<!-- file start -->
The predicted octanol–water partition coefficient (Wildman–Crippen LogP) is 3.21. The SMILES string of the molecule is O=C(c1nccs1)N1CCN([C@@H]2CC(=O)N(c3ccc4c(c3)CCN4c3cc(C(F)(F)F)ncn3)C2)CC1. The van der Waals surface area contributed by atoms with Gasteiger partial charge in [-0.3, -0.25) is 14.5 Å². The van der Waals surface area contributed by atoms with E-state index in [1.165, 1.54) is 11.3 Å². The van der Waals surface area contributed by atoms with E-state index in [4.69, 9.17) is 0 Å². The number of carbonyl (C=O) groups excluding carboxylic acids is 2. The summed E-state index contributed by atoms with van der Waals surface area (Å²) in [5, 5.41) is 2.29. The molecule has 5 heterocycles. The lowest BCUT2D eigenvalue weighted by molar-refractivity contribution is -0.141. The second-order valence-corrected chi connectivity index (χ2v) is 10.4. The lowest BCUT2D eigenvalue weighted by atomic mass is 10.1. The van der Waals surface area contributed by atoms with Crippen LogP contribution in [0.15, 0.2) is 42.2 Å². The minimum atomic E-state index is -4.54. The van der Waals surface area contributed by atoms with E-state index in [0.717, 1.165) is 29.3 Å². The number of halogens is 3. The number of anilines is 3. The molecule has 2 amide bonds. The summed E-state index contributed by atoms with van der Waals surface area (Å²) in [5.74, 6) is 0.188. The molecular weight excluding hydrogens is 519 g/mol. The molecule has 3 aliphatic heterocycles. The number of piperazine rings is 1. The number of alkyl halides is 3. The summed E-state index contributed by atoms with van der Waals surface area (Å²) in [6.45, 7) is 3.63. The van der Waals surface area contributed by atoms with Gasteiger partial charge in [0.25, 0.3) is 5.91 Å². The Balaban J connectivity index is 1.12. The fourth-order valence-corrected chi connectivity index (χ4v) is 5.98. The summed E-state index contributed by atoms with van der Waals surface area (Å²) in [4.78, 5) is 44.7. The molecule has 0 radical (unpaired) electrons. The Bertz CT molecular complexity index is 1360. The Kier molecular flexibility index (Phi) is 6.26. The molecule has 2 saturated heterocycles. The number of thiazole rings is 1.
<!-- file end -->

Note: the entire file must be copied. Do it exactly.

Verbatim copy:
The predicted octanol–water partition coefficient (Wildman–Crippen LogP) is 3.21. The SMILES string of the molecule is O=C(c1nccs1)N1CCN([C@@H]2CC(=O)N(c3ccc4c(c3)CCN4c3cc(C(F)(F)F)ncn3)C2)CC1. The van der Waals surface area contributed by atoms with Gasteiger partial charge in [-0.3, -0.25) is 14.5 Å². The van der Waals surface area contributed by atoms with E-state index in [1.165, 1.54) is 11.3 Å². The van der Waals surface area contributed by atoms with E-state index in [4.69, 9.17) is 0 Å². The number of carbonyl (C=O) groups excluding carboxylic acids is 2. The summed E-state index contributed by atoms with van der Waals surface area (Å²) in [5, 5.41) is 2.29. The molecule has 5 heterocycles. The lowest BCUT2D eigenvalue weighted by molar-refractivity contribution is -0.141. The second-order valence-corrected chi connectivity index (χ2v) is 10.4. The lowest BCUT2D eigenvalue weighted by atomic mass is 10.1. The van der Waals surface area contributed by atoms with Crippen LogP contribution in [0.15, 0.2) is 42.2 Å². The minimum atomic E-state index is -4.54. The van der Waals surface area contributed by atoms with E-state index in [0.717, 1.165) is 29.3 Å². The number of halogens is 3. The number of anilines is 3. The molecule has 2 amide bonds. The summed E-state index contributed by atoms with van der Waals surface area (Å²) in [5.74, 6) is 0.188. The molecular weight excluding hydrogens is 519 g/mol. The molecule has 3 aliphatic heterocycles. The number of piperazine rings is 1. The number of alkyl halides is 3. The summed E-state index contributed by atoms with van der Waals surface area (Å²) in [6.45, 7) is 3.63. The van der Waals surface area contributed by atoms with Gasteiger partial charge in [0.25, 0.3) is 5.91 Å². The Balaban J connectivity index is 1.12. The fourth-order valence-corrected chi connectivity index (χ4v) is 5.98. The summed E-state index contributed by atoms with van der Waals surface area (Å²) in [4.78, 5) is 44.7. The molecule has 0 radical (unpaired) electrons. The Bertz CT molecular complexity index is 1360. The Kier molecular flexibility index (Phi) is 6.26. The molecule has 2 saturated heterocycles. The number of thiazole rings is 1.